Target network

This excerpt from Chapter 2 of "Protect Your Windows Network from Perimeter to Data," by Jesper Johansson and Steve Riley, is about.securing networks by understanding how hackers take advantage of your mistakes.

Hardening Windows Systems The following excerpt is from Chapter 2 of "Protect Your Windows Network from Perimeter to Data" written by Jesper Johansson and Steve Riley. Click for the complete book excerpt series or purchase the book.

Target Network

Before we start attacking our target network, let's take a look at what we are up against. Obviously, a real attacker going after a real network would only rarely have access to network diagrams; in our case, however, it is enlightening to look at the configuration of the target network, such as the one shown in Figure 2-1.

Our target network is a standard dual-screened subnet with a firewall at the front and a filtering router at the back. The perimeter network (also known as DMZ, demilitarized zone, or screened subnet) has a pretty common setup with a front-end Web server, a back-end database server, and a DMZ domain controller (DC). There is a corporate DC on the back end. The end goal is to take over that DC.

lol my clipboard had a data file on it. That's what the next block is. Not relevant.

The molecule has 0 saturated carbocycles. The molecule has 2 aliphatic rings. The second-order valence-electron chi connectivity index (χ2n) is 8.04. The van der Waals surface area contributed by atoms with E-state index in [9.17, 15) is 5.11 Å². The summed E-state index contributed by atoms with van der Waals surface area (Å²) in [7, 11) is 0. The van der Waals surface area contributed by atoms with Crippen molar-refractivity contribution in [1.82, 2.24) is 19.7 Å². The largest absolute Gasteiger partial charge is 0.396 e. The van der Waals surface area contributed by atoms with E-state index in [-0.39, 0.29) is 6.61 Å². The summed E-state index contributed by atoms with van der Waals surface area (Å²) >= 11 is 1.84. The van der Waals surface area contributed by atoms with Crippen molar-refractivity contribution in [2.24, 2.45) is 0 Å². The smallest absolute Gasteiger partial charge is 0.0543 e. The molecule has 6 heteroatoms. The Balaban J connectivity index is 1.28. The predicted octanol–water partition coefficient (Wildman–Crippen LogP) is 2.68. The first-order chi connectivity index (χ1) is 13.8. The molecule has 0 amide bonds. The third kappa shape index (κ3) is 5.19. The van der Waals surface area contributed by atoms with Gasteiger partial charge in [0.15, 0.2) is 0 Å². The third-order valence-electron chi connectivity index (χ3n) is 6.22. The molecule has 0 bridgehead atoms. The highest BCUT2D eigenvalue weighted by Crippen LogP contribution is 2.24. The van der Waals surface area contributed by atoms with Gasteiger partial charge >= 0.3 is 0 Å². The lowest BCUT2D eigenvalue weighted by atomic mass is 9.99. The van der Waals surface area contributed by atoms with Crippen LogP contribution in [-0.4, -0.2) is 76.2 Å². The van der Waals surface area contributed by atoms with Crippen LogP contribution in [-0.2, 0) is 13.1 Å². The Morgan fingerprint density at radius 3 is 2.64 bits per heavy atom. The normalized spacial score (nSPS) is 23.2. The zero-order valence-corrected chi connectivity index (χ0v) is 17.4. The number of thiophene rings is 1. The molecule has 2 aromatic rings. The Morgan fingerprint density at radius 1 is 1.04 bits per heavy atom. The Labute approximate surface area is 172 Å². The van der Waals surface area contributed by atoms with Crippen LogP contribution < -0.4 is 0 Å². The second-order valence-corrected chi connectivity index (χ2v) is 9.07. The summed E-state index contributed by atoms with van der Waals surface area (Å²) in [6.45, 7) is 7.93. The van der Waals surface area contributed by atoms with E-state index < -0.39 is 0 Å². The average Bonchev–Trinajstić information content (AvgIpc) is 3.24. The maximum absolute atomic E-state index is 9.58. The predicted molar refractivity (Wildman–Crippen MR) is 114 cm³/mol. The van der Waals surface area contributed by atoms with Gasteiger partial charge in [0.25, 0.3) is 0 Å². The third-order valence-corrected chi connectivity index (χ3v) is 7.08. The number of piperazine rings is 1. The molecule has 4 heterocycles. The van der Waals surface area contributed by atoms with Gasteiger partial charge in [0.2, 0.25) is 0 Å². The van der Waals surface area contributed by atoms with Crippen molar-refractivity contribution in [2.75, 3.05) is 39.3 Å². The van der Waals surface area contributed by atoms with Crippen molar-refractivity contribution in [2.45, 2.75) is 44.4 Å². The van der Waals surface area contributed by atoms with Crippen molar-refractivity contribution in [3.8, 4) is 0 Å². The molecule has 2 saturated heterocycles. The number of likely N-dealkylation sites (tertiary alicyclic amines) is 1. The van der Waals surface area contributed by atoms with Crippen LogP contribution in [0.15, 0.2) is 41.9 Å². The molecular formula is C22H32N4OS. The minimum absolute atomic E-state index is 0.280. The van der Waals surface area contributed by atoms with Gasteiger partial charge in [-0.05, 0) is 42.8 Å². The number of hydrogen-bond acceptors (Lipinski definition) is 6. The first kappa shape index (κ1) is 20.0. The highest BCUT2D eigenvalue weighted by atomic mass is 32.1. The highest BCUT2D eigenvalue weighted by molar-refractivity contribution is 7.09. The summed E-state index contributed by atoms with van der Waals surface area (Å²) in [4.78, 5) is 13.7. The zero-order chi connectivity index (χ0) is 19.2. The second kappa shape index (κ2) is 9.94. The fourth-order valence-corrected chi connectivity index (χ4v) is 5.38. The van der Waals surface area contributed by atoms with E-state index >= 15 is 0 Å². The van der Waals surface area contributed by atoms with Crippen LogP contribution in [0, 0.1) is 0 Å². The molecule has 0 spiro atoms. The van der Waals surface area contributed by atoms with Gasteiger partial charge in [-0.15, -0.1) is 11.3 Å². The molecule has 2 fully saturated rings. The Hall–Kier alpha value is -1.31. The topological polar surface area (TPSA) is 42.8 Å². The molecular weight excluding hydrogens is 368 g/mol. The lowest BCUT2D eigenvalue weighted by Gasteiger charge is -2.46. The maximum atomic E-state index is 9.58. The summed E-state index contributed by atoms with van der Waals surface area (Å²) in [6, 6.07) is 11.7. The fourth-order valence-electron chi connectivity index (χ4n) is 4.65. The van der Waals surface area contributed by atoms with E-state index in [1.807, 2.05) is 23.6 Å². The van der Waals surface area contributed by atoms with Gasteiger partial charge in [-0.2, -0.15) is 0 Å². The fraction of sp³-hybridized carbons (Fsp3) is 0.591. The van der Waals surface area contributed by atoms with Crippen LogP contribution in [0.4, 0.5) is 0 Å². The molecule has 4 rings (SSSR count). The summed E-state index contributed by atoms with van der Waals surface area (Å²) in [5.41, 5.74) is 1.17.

Figure 2-1 Target network.

Perhaps the only unusual aspect to this network is the fact that the Web server and the Data Center Domain Controller (DC) are both serving as routers. This is actually an artifact of how this demonstration was constructed. The network was built as virtual machines running in Microsoft Virtual PC 2004. This is to make the network portable enough to run on a single laptop. Had we built this with separate routers, we would have needed three laptops (or two more than we want to carry). To that end, the Web server and Data Center (or DMZ) DC are both serving as routers to reduce the number of host machines needed. However, this somewhat unorthodox configuration has no bearing on what is to come.

Click for the next excerpt in this series: Network footprinting

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